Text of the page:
Most purchases incur a 12% sales tax on top of already barely-bargain prices. It’s just not as cheap in Honduras as you think.

Prices are rarely displayed on gas station signs, which only adds to the sticker shock. We paid more than US$4 a gallon for diesel and gasoline is even more expensive.

Honduran license plates say: cuidemos el bosque (protect the forest) even though they don’t really.

Stela A - Copan, Honduras

Stela A at the rightfully famous Copán archaeological site in Honduras.

You can practically drink what passes for “hot sauce” in Honduras.

Don’t be surprised if you ask for directions and the person you’re speaking to purses his lips and juts his chin in a vague direction. It looks like he’s blowing a kiss, but he’s actually trying to tell you where to go.

Cops in Honduras are sticklers about seat belts (we love this) and will also pull you over to make sure you’re carrying reflective triangles and a fire extinguisher in your car. Both items are required by law in Honduras and much of Latin America. Also required by law is a front and back license place and they didn’t like our lack of a front plate but they never hassled us about it.

Highlights: Copán archaeological site, Gracias de Dios, Sol de Copán beer and the infrastructure and camping area at Cerro Azul National Park

Skip it: Roatán  Island

Roatan white sand beaches - West End

The white sand beaches of Roatán Island in Honduras are at risk from all-inclusive resorts and increasing numbers of cruise ship passengers.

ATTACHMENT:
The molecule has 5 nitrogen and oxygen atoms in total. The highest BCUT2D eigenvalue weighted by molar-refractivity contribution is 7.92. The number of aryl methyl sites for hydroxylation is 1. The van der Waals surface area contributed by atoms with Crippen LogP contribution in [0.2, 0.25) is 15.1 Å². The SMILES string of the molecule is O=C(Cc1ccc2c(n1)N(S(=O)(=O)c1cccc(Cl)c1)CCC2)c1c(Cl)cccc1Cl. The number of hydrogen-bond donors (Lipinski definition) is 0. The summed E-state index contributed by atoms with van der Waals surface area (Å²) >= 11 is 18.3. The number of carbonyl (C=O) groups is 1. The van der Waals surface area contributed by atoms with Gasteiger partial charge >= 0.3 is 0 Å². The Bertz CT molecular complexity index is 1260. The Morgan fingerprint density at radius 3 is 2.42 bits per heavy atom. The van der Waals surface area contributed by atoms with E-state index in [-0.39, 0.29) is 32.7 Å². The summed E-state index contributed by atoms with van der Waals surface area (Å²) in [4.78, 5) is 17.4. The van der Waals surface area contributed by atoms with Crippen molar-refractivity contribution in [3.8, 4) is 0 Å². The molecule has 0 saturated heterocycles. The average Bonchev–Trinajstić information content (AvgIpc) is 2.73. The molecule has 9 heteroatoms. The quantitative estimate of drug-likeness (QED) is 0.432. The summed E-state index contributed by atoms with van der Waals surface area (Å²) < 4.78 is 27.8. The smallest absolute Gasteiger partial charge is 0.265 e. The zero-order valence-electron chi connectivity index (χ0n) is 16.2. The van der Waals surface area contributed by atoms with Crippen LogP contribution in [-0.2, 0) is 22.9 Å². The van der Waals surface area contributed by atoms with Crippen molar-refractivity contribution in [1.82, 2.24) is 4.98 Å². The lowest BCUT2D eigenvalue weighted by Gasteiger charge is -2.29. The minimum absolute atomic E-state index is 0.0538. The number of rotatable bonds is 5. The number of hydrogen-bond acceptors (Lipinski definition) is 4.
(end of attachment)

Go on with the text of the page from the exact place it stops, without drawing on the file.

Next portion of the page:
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Producing Puros – Plasencia Cigar Factory, Danlí, Honduras

Some of the most famous tobacco in the world is grown in southern Honduras, all of it from tobacco seeds originally brought from Cuba. Here, cigars, called puros in Spanish, are made by hand and there are a number of cigar factories near the town of Danli that you can tour.

We pulled into the Plasencia cigar factory which was started by Cuban immigrant Nestor Plasencia. Within moments a man named Hector, who appeared to be the head of the entire operations, emerged from his office, popped a cigar into his mouth and lead us to the factory. Hector enthusiastically showed us around the whole facility explaining the process from seed to cigar. The photos, below, take you through that process.

But first, a few staggering stats

2 years: length of time it takes for a tobacco seed to be transformed into a cigar

120: number of hands that touch every single cigar from farming to finished product

4,000: number of people employed by Plasencia

30 million: estimated number of cigars produced by Plasencia factories each year, mostly on contract for more than 30 different brands including world-famous names like Rocky Patel cigars

90: percentage of those cigars that are exported to the United States

Step 1: sorting and bundling

Picked tobacco leaves arrive at the Plasencia factory and are sorted into various quality categories. Sorted leaves are then tied into small, neat bundles.


Tobacco sorting - Plasencia Cigars Factory Tour - Danli, Honduras

Green Tobacco - Plasencia Cigars Factory Tour - Danli, Honduras

Step 2: stacking and fermenting

The tied bundles of sorted tobacco leaves are tightly stacked in vast warehouses and allowed to naturally ferment for up to a year. Fermentation ultimately enhances and polishes the taste and aroma of the tobacco, but the process produces an overwhelming amount of ammonia inside the warehouses where ventilation and even face masks are important safety measures. At times it really was hard to breathe.

Tobacco fermentation - Plasencia Cigars Factory Tour - Danli, Honduras

Tobacco fermentation - Plasencia Cigars Factory Tour - Danli, Honduras

Tobacco sorting - Plasencia Cigars Factory Tour - Danli, Honduras

Tobacco grading - Plasencia Cigars Factory Tour - Danli, Honduras

Step 3: stripping

Once the tobacco leaves have fermented women expertly strip out the central vein so the tobacco burns evenly.

Tobacco stripping - Plasencia Cigars Factory Tour - Danli, Honduras